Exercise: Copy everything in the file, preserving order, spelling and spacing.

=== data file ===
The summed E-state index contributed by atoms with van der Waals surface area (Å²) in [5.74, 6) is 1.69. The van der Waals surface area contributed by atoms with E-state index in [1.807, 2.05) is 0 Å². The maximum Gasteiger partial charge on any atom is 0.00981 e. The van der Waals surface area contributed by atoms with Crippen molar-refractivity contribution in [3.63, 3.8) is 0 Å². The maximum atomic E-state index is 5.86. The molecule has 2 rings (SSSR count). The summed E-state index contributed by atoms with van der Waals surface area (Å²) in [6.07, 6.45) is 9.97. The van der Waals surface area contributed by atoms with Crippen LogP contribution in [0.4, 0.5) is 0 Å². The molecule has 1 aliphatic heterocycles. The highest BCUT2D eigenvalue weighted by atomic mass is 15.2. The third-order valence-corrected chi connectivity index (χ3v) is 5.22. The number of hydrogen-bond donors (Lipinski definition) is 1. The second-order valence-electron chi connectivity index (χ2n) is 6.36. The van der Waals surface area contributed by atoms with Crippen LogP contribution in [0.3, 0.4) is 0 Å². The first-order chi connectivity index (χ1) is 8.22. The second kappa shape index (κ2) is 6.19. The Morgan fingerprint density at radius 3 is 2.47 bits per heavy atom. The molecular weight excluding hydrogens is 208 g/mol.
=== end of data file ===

The summed E-state index contributed by atoms with van der Waals surface area (Å²) in [5.74, 6) is 1.69. The van der Waals surface area contributed by atoms with E-state index in [1.807, 2.05) is 0 Å². The maximum Gasteiger partial charge on any atom is 0.00981 e. The van der Waals surface area contributed by atoms with Crippen molar-refractivity contribution in [3.63, 3.8) is 0 Å². The maximum atomic E-state index is 5.86. The molecule has 2 rings (SSSR count). The summed E-state index contributed by atoms with van der Waals surface area (Å²) in [6.07, 6.45) is 9.97. The van der Waals surface area contributed by atoms with Crippen LogP contribution in [0.4, 0.5) is 0 Å². The molecule has 1 aliphatic heterocycles. The highest BCUT2D eigenvalue weighted by atomic mass is 15.2. The third-order valence-corrected chi connectivity index (χ3v) is 5.22. The number of hydrogen-bond donors (Lipinski definition) is 1. The second-order valence-electron chi connectivity index (χ2n) is 6.36. The van der Waals surface area contributed by atoms with Crippen LogP contribution in [0.3, 0.4) is 0 Å². The first-order chi connectivity index (χ1) is 8.22. The second kappa shape index (κ2) is 6.19. The Morgan fingerprint density at radius 3 is 2.47 bits per heavy atom. The molecular weight excluding hydrogens is 208 g/mol.